As we have been actively listening, praying and leaning into our next step as a community to create a place of hospitality in the neighborhood, we have seen the doors fling wide open. And so I am thrilled to announce that we will begin meeting on Sundays at One Cup Coffee, as soon as March 31st! This has been a decision that we as a community have been prayerfully discerning for several months now. And we are amazed at God's provision to us through the generosity of Bethany Community Church North to be able to have a welcoming and visible presence in the neighborhood! Surely the Spirit of God is at work!
This week also marks the beginning of the season of Lent, which is the 40 days before Easter that the church sets aside for repentance, generosity to the poor, and prayer. And I can't think of a more perfect time to begin to pray the prayer that Jesus taught us to pray, "Let your kingdom come, here and now, on earth as it is in heaven," as we move into our new gathering space.
For much more than a move from one space to another, we are literally moving as a community on this transformational journey into the heart of our neighborhood. We are opening up wider and we are rooting down deeper.
And as we do this, we will journey through Lent around Jesus' teachings of the Sermon on the Mount. And as I was ruminating on this with Carrie Cates, she sent me the following thoughts:
[I see the Sermon on the Mount] fundamentally about the weaving together of heaven and earth. Lent is this quiet season of repentance, prayer, fasting - rooting down into the essence of what it means to be a follower of Christ. The Sermon on the Mount calls us to such practices, practices of bodies and of systems, which change our posture in this world. At the same time, it calls us to change the posture of our hearts and minds, to invoke the blessings and hopes of heaven. I don't necessarily see that Jesus says that you must focus more on heaven or more on earth. The implication seems more to be that there is a ceaseless flow between earth and heaven; that our hearts, bodies, and actions can be a part of bringing heaven to earth; and heaven (the shalom, the wholeness, justice and perfection of God) is at least in part manifested in us. I think of Rilke's poem that talks about returning to first things, about learning to fall so that you can fly:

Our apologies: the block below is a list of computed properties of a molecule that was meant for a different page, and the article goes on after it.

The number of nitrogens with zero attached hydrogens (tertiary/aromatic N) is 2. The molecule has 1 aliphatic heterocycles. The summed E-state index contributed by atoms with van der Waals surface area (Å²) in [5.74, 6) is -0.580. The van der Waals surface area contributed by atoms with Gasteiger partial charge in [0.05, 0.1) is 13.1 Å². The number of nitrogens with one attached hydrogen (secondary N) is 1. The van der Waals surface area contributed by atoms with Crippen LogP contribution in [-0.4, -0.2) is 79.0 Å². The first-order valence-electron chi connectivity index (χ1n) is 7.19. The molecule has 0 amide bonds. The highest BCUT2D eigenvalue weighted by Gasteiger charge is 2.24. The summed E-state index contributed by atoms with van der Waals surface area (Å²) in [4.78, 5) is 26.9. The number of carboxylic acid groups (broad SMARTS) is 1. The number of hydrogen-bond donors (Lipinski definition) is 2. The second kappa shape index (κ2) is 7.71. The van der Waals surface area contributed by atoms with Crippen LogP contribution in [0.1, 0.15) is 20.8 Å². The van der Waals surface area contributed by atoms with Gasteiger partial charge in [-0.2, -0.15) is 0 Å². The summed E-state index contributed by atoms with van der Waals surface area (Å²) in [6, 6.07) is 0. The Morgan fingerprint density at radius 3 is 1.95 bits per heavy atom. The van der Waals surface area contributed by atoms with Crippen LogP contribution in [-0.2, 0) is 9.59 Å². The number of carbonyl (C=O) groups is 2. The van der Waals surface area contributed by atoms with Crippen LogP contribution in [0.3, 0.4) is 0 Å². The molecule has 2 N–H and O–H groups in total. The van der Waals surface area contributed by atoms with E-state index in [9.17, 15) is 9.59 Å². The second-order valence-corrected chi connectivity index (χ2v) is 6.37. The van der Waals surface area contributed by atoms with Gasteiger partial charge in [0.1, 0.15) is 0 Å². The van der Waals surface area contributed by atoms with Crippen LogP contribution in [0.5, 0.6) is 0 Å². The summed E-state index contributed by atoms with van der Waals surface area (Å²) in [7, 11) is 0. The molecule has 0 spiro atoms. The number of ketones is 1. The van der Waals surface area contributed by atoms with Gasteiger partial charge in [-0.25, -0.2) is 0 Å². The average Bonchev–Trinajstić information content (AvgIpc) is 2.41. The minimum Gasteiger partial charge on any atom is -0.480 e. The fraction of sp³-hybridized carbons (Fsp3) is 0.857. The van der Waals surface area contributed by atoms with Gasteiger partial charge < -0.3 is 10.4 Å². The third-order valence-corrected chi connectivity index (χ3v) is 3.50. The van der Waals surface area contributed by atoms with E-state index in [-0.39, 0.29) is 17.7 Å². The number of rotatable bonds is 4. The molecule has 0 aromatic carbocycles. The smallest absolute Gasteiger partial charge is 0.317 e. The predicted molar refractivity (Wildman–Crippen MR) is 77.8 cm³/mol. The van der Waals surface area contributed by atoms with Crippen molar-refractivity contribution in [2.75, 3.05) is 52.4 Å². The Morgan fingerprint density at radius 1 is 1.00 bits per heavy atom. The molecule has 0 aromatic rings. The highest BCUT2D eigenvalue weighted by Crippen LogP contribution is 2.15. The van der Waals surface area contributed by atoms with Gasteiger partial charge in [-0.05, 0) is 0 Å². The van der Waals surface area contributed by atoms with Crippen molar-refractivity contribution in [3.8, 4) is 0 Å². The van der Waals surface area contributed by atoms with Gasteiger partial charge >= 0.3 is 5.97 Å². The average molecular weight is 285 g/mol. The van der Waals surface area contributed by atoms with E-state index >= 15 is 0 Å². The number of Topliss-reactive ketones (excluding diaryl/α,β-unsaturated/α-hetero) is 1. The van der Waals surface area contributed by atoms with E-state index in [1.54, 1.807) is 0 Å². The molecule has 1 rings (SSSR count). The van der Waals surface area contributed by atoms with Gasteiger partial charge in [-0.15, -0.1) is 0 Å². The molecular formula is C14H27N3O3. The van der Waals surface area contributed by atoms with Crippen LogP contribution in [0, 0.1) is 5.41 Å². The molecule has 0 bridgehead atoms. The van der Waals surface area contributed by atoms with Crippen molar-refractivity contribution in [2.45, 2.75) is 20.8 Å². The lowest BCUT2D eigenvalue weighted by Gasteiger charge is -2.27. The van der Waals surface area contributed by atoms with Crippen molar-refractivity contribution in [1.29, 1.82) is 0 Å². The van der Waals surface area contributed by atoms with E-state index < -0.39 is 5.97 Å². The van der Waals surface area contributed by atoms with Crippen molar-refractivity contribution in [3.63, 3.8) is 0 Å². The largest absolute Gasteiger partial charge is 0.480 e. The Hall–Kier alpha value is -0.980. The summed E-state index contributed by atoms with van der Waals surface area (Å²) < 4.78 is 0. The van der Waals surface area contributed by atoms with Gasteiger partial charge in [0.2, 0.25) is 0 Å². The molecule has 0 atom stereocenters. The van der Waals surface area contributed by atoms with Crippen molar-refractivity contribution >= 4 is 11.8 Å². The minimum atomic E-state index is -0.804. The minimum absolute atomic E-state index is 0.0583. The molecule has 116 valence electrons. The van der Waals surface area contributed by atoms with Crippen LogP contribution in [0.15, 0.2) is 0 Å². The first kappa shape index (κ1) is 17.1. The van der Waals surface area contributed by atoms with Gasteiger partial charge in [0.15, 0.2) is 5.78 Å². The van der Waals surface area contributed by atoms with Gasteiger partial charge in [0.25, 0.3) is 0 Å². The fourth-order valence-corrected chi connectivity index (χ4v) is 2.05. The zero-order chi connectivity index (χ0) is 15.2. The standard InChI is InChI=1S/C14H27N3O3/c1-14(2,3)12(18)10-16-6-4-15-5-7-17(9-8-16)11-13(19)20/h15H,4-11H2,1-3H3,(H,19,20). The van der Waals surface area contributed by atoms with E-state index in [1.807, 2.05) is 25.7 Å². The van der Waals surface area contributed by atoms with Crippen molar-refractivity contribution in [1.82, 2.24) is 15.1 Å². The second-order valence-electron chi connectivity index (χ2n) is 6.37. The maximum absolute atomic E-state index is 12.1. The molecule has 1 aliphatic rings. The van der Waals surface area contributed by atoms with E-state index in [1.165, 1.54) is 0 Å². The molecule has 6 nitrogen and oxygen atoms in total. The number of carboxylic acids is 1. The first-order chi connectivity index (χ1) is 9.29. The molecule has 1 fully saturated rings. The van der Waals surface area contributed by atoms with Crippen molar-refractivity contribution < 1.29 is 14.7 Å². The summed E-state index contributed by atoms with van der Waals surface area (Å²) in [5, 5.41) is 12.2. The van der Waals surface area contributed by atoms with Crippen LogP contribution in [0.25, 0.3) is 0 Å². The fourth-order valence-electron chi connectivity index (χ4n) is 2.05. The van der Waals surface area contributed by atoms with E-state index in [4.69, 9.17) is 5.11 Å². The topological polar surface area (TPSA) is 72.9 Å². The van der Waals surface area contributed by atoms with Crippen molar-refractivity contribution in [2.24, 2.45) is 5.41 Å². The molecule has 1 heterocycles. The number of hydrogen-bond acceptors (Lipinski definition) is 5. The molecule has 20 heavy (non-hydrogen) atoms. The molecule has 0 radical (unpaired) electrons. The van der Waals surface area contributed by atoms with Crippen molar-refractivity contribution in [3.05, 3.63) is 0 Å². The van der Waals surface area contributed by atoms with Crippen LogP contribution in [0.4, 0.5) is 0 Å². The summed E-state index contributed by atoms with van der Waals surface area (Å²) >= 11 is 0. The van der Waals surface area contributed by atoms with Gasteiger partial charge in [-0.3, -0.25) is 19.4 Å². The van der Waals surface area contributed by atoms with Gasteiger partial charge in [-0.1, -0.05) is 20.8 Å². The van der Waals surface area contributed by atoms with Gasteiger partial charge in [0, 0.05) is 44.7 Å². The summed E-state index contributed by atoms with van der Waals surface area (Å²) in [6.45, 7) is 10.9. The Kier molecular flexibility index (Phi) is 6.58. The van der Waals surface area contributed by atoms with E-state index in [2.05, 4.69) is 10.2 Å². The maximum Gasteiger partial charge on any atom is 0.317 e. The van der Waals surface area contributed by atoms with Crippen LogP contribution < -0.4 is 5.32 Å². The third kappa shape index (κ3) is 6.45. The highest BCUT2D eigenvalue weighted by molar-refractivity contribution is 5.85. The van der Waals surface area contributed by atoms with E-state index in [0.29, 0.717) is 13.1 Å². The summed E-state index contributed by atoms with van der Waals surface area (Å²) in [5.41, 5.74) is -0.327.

"If we surrendered
to earth's intelligence
we could rise up rooted, like trees."
The more deeply you root into earth, the higher you reach into heaven.
And so we will begin the transformational journey of Lent by praying, practicing, and manifesting heaven on earth. We will join together to participate in God's dream for us and for our neighborhoods, as we wrestle with the challenging teachings of Jesus to orient the whole of our lives around this revolutionary way of love. We will repent from scarcity, white supremacy, individualism and consumerism and we will stand in solidarity with those who suffer. And we will make space in our hearts for God to come and to dwell in us, meeting the deepest longings of our soul and awakening us to the abundant life we were created for.
by Jessica Ketola